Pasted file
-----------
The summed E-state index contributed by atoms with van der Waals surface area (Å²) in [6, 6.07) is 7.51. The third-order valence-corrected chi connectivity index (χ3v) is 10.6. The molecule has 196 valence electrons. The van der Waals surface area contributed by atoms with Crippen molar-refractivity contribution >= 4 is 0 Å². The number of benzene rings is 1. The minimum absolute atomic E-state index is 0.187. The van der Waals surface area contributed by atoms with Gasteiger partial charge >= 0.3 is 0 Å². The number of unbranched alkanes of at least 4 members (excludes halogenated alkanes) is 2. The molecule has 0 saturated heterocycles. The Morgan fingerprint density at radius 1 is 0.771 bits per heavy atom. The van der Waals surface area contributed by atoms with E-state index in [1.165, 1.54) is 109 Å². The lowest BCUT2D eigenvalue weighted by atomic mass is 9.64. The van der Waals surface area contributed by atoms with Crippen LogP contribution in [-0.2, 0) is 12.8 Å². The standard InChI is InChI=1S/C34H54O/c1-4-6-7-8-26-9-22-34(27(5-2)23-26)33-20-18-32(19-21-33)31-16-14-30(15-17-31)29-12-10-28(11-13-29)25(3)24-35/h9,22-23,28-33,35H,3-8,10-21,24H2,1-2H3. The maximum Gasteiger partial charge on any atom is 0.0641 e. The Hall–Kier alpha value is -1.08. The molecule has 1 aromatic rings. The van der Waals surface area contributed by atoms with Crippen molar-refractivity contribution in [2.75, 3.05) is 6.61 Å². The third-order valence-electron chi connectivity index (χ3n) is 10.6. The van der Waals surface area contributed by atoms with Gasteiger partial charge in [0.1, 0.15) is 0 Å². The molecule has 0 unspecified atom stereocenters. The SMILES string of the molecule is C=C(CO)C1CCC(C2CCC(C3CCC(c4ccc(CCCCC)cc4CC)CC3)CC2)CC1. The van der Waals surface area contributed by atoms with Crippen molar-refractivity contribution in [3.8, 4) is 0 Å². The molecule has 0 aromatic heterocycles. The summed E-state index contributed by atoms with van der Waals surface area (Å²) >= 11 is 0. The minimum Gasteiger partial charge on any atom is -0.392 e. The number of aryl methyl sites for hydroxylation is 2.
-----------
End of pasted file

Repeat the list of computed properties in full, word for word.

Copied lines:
The summed E-state index contributed by atoms with van der Waals surface area (Å²) in [6, 6.07) is 7.51. The third-order valence-corrected chi connectivity index (χ3v) is 10.6. The molecule has 196 valence electrons. The van der Waals surface area contributed by atoms with Crippen molar-refractivity contribution >= 4 is 0 Å². The number of benzene rings is 1. The minimum absolute atomic E-state index is 0.187. The van der Waals surface area contributed by atoms with Gasteiger partial charge >= 0.3 is 0 Å². The number of unbranched alkanes of at least 4 members (excludes halogenated alkanes) is 2. The molecule has 0 saturated heterocycles. The Morgan fingerprint density at radius 1 is 0.771 bits per heavy atom. The van der Waals surface area contributed by atoms with E-state index in [1.165, 1.54) is 109 Å². The lowest BCUT2D eigenvalue weighted by atomic mass is 9.64. The van der Waals surface area contributed by atoms with Crippen LogP contribution in [-0.2, 0) is 12.8 Å². The standard InChI is InChI=1S/C34H54O/c1-4-6-7-8-26-9-22-34(27(5-2)23-26)33-20-18-32(19-21-33)31-16-14-30(15-17-31)29-12-10-28(11-13-29)25(3)24-35/h9,22-23,28-33,35H,3-8,10-21,24H2,1-2H3. The maximum Gasteiger partial charge on any atom is 0.0641 e. The Hall–Kier alpha value is -1.08. The molecule has 1 aromatic rings. The van der Waals surface area contributed by atoms with Crippen molar-refractivity contribution in [2.75, 3.05) is 6.61 Å². The third-order valence-electron chi connectivity index (χ3n) is 10.6. The van der Waals surface area contributed by atoms with Gasteiger partial charge in [0.1, 0.15) is 0 Å². The molecule has 0 unspecified atom stereocenters. The SMILES string of the molecule is C=C(CO)C1CCC(C2CCC(C3CCC(c4ccc(CCCCC)cc4CC)CC3)CC2)CC1. The van der Waals surface area contributed by atoms with Crippen molar-refractivity contribution in [3.8, 4) is 0 Å². The molecule has 0 aromatic heterocycles. The summed E-state index contributed by atoms with van der Waals surface area (Å²) >= 11 is 0. The minimum Gasteiger partial charge on any atom is -0.392 e. The number of aryl methyl sites for hydroxylation is 2.